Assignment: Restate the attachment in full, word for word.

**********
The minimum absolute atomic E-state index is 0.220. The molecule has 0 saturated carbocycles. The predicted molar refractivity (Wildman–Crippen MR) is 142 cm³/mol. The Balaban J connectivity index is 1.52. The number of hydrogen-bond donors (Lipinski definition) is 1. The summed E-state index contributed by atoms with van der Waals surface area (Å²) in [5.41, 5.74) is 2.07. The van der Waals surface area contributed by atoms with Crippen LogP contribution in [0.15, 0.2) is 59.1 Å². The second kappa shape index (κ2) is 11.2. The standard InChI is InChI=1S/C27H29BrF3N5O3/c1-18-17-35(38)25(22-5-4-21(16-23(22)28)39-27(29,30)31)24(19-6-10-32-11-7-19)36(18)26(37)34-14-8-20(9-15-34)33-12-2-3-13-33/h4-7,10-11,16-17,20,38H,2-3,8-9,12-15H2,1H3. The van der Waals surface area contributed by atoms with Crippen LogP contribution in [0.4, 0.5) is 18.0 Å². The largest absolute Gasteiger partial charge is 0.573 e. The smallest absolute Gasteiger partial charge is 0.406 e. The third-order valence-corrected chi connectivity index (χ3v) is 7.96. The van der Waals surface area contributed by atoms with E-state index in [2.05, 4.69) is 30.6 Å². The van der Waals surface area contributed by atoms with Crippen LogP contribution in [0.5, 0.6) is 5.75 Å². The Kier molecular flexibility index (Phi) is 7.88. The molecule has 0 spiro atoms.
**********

The minimum absolute atomic E-state index is 0.220. The molecule has 0 saturated carbocycles. The predicted molar refractivity (Wildman–Crippen MR) is 142 cm³/mol. The Balaban J connectivity index is 1.52. The number of hydrogen-bond donors (Lipinski definition) is 1. The summed E-state index contributed by atoms with van der Waals surface area (Å²) in [5.41, 5.74) is 2.07. The van der Waals surface area contributed by atoms with Crippen LogP contribution in [0.15, 0.2) is 59.1 Å². The second kappa shape index (κ2) is 11.2. The standard InChI is InChI=1S/C27H29BrF3N5O3/c1-18-17-35(38)25(22-5-4-21(16-23(22)28)39-27(29,30)31)24(19-6-10-32-11-7-19)36(18)26(37)34-14-8-20(9-15-34)33-12-2-3-13-33/h4-7,10-11,16-17,20,38H,2-3,8-9,12-15H2,1H3. The van der Waals surface area contributed by atoms with Crippen LogP contribution in [0.4, 0.5) is 18.0 Å². The largest absolute Gasteiger partial charge is 0.573 e. The smallest absolute Gasteiger partial charge is 0.406 e. The third-order valence-corrected chi connectivity index (χ3v) is 7.96. The van der Waals surface area contributed by atoms with E-state index in [2.05, 4.69) is 30.6 Å². The van der Waals surface area contributed by atoms with Crippen LogP contribution in [0.5, 0.6) is 5.75 Å². The Kier molecular flexibility index (Phi) is 7.88. The molecule has 0 spiro atoms.